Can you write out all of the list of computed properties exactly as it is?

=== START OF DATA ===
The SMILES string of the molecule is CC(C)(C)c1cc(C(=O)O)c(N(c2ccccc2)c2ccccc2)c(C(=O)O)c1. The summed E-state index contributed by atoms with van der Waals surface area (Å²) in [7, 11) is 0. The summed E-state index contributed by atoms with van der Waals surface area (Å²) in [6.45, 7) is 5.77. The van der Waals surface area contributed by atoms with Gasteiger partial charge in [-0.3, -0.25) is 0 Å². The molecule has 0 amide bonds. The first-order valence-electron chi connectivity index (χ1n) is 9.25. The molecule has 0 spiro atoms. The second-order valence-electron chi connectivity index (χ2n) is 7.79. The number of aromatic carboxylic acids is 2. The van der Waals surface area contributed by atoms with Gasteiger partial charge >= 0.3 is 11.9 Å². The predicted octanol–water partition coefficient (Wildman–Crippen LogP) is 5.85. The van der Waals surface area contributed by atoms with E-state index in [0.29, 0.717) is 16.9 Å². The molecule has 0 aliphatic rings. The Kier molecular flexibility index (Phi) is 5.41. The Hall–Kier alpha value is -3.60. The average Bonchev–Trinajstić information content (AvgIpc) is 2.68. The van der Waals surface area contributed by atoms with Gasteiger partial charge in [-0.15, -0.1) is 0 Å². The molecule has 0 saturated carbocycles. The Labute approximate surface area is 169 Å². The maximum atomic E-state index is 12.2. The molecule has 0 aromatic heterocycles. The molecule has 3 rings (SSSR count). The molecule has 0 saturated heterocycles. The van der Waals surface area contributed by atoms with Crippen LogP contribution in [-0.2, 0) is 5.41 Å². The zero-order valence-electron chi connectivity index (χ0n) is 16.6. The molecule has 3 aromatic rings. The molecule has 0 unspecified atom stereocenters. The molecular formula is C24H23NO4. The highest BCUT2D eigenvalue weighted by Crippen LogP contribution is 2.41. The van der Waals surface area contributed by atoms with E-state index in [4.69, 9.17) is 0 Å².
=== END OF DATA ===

The SMILES string of the molecule is CC(C)(C)c1cc(C(=O)O)c(N(c2ccccc2)c2ccccc2)c(C(=O)O)c1. The summed E-state index contributed by atoms with van der Waals surface area (Å²) in [7, 11) is 0. The summed E-state index contributed by atoms with van der Waals surface area (Å²) in [6.45, 7) is 5.77. The van der Waals surface area contributed by atoms with Gasteiger partial charge in [-0.3, -0.25) is 0 Å². The molecule has 0 amide bonds. The first-order valence-electron chi connectivity index (χ1n) is 9.25. The molecule has 0 spiro atoms. The second-order valence-electron chi connectivity index (χ2n) is 7.79. The number of aromatic carboxylic acids is 2. The van der Waals surface area contributed by atoms with Gasteiger partial charge >= 0.3 is 11.9 Å². The predicted octanol–water partition coefficient (Wildman–Crippen LogP) is 5.85. The van der Waals surface area contributed by atoms with E-state index in [0.29, 0.717) is 16.9 Å². The molecule has 0 aliphatic rings. The Kier molecular flexibility index (Phi) is 5.41. The Hall–Kier alpha value is -3.60. The average Bonchev–Trinajstić information content (AvgIpc) is 2.68. The van der Waals surface area contributed by atoms with Gasteiger partial charge in [-0.15, -0.1) is 0 Å². The molecule has 0 saturated carbocycles. The Labute approximate surface area is 169 Å². The maximum atomic E-state index is 12.2. The molecule has 0 aromatic heterocycles. The molecule has 3 rings (SSSR count). The molecule has 0 saturated heterocycles. The van der Waals surface area contributed by atoms with Crippen LogP contribution in [-0.2, 0) is 5.41 Å². The zero-order valence-electron chi connectivity index (χ0n) is 16.6. The molecule has 3 aromatic rings. The molecule has 0 unspecified atom stereocenters. The molecular formula is C24H23NO4. The highest BCUT2D eigenvalue weighted by Crippen LogP contribution is 2.41. The van der Waals surface area contributed by atoms with E-state index in [4.69, 9.17) is 0 Å².